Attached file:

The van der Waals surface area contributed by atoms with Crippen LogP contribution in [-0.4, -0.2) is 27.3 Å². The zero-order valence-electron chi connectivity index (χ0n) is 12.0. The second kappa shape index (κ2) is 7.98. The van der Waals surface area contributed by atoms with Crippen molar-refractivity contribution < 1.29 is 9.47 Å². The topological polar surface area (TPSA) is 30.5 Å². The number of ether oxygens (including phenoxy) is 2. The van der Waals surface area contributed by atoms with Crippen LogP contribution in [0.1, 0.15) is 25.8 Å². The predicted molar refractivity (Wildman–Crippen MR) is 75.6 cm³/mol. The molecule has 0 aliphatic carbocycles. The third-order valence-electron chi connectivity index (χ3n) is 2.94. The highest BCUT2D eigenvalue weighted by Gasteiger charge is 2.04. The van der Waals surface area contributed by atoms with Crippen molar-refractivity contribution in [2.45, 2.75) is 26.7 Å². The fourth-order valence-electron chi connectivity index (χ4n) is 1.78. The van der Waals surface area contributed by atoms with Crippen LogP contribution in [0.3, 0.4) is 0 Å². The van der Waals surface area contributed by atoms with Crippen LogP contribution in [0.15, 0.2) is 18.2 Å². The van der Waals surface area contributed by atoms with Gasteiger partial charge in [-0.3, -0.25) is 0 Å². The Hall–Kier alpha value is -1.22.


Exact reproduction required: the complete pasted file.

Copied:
The van der Waals surface area contributed by atoms with Crippen LogP contribution in [-0.4, -0.2) is 27.3 Å². The zero-order valence-electron chi connectivity index (χ0n) is 12.0. The second kappa shape index (κ2) is 7.98. The van der Waals surface area contributed by atoms with Crippen molar-refractivity contribution < 1.29 is 9.47 Å². The topological polar surface area (TPSA) is 30.5 Å². The number of ether oxygens (including phenoxy) is 2. The van der Waals surface area contributed by atoms with Crippen LogP contribution in [0.1, 0.15) is 25.8 Å². The predicted molar refractivity (Wildman–Crippen MR) is 75.6 cm³/mol. The molecule has 0 aliphatic carbocycles. The third-order valence-electron chi connectivity index (χ3n) is 2.94. The highest BCUT2D eigenvalue weighted by Gasteiger charge is 2.04. The van der Waals surface area contributed by atoms with Crippen molar-refractivity contribution in [2.45, 2.75) is 26.7 Å². The fourth-order valence-electron chi connectivity index (χ4n) is 1.78. The van der Waals surface area contributed by atoms with Crippen LogP contribution in [0.3, 0.4) is 0 Å². The van der Waals surface area contributed by atoms with Crippen LogP contribution in [0.15, 0.2) is 18.2 Å². The van der Waals surface area contributed by atoms with Gasteiger partial charge in [-0.3, -0.25) is 0 Å². The Hall–Kier alpha value is -1.22.